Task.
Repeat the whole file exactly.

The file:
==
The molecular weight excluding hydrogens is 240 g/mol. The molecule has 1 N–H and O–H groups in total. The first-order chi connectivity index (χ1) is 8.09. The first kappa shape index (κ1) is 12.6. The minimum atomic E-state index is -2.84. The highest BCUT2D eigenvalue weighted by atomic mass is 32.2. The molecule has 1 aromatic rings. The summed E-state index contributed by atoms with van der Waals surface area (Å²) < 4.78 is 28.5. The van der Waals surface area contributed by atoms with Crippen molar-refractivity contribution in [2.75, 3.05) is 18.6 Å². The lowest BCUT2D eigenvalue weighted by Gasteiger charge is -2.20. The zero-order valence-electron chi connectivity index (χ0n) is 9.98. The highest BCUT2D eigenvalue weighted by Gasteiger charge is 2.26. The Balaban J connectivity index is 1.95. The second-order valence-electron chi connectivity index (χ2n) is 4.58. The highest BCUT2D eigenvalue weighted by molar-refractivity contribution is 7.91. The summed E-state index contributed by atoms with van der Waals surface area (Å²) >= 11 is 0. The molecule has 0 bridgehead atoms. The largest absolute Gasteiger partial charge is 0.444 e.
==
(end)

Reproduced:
The molecular weight excluding hydrogens is 240 g/mol. The molecule has 1 N–H and O–H groups in total. The first-order chi connectivity index (χ1) is 8.09. The first kappa shape index (κ1) is 12.6. The minimum atomic E-state index is -2.84. The highest BCUT2D eigenvalue weighted by atomic mass is 32.2. The molecule has 1 aromatic rings. The summed E-state index contributed by atoms with van der Waals surface area (Å²) < 4.78 is 28.5. The van der Waals surface area contributed by atoms with Crippen molar-refractivity contribution in [2.75, 3.05) is 18.6 Å². The lowest BCUT2D eigenvalue weighted by Gasteiger charge is -2.20. The zero-order valence-electron chi connectivity index (χ0n) is 9.98. The highest BCUT2D eigenvalue weighted by Gasteiger charge is 2.26. The Balaban J connectivity index is 1.95. The second-order valence-electron chi connectivity index (χ2n) is 4.58. The highest BCUT2D eigenvalue weighted by molar-refractivity contribution is 7.91. The summed E-state index contributed by atoms with van der Waals surface area (Å²) >= 11 is 0. The molecule has 0 bridgehead atoms. The largest absolute Gasteiger partial charge is 0.444 e.